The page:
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          Each year, the American Cancer Society estimates the number of new cancer cases and deaths expected in the United States in the current year and compiles the most recent data on cancer incidence, mortality, and survival based on incidence data from the National Cancer Institute, Centers for Disease Control and Prevention, and the North American Association of Central Cancer Registries and mortality data from the National Center for Health Statistics. Incidence and death rates are age-standardized to the 2000 US standard million population. A total of 1,437,180 new cancer cases and 565,650 deaths from cancer are projected to occur in the United States in 2008. Notable trends in cancer incidence and mortality include stabilization of incidence rates for all cancer sites combined in men from 1995 through 2004 and in women from 1999 through 2004 and a continued decrease in the cancer death rate since 1990 in men and since 1991 in women. Overall cancer death rates in 2004 compared with 1990 in men and 1991 in women decreased by 18.4% and 10.5%, respectively, resulting in the avoidance of over a half million deaths from cancer during this time interval. This report also examines cancer incidence, mortality, and survival by site, sex, race/ethnicity, education, geographic area, and calendar year, as well as the proportionate contribution of selected sites to the overall trends. Although much progress has been made in reducing mortality rates, stabilizing incidence rates, and improving survival, cancer still accounts for more deaths than heart disease in persons under age 85 years. Further progress can be accelerated by supporting new discoveries and by applying existing cancer control knowledge across all segments of the population.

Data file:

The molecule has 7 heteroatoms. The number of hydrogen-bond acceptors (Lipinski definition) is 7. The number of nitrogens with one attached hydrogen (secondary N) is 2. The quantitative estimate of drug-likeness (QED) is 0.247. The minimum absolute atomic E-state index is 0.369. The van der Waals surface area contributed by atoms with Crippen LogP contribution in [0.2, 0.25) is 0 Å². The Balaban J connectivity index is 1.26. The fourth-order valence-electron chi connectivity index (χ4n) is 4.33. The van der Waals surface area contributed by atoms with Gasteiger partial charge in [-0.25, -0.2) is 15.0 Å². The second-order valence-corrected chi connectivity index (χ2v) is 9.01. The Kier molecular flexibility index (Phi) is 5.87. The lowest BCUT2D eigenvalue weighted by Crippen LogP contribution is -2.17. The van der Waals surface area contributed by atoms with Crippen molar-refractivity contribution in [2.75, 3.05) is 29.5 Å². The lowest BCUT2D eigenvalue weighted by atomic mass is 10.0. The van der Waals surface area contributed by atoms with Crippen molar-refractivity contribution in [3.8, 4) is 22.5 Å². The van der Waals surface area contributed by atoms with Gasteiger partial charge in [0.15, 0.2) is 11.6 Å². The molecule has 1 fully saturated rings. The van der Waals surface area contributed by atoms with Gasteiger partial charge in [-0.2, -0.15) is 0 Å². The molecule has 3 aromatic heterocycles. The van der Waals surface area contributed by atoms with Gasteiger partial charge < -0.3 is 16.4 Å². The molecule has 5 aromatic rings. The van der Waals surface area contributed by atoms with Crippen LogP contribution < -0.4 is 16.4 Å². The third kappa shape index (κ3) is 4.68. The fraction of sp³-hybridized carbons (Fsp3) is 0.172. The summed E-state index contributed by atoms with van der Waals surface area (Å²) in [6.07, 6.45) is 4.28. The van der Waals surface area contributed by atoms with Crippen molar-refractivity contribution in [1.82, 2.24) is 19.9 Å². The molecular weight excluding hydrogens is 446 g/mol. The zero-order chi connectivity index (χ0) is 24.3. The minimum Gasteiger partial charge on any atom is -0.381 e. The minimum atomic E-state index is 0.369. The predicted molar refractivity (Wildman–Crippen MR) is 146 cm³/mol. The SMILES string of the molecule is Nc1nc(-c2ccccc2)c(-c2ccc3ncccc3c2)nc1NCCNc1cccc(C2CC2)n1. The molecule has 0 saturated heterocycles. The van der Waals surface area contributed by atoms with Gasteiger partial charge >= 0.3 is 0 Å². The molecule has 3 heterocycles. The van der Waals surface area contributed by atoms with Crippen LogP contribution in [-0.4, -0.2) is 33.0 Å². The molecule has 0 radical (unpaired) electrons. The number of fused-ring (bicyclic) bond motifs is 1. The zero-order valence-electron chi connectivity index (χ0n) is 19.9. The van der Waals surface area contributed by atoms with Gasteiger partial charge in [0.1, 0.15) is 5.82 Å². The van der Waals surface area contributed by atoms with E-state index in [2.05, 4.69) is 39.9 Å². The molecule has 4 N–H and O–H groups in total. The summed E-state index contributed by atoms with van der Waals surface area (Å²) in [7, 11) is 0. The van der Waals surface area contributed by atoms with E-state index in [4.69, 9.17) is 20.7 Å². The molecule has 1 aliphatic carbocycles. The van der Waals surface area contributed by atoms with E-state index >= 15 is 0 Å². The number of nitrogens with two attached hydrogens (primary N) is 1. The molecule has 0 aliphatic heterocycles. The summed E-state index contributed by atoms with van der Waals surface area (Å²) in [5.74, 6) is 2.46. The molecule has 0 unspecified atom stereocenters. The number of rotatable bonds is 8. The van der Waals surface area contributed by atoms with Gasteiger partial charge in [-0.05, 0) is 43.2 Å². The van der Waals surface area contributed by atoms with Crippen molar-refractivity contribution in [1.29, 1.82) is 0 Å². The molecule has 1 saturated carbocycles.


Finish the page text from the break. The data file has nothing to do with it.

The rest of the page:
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            Estimation of the burden of cancer in terms of incidence, mortality, and prevalence is a first step to appreciating appropriate control measures in a global context. The latest results of such an exercise, based on the most recent available international data, show that there were 10 million new cases, 6 million deaths, and 22 million people living with cancer in 2000. The most common cancers in terms of new cases were lung (1.2 million), breast (1.05 million), colorectal (945,000), stomach (876,000), and liver (564,000). The profile varies greatly in different populations, and the evidence suggests that this variation is mainly a consequence of different lifestyle and environmental factors, which should be amenable to preventive interventions. World population growth and ageing imply a progressive increase in the cancer burden--15 million new cases and 10 million new deaths are expected in 2020, even if current rates remain unchanged.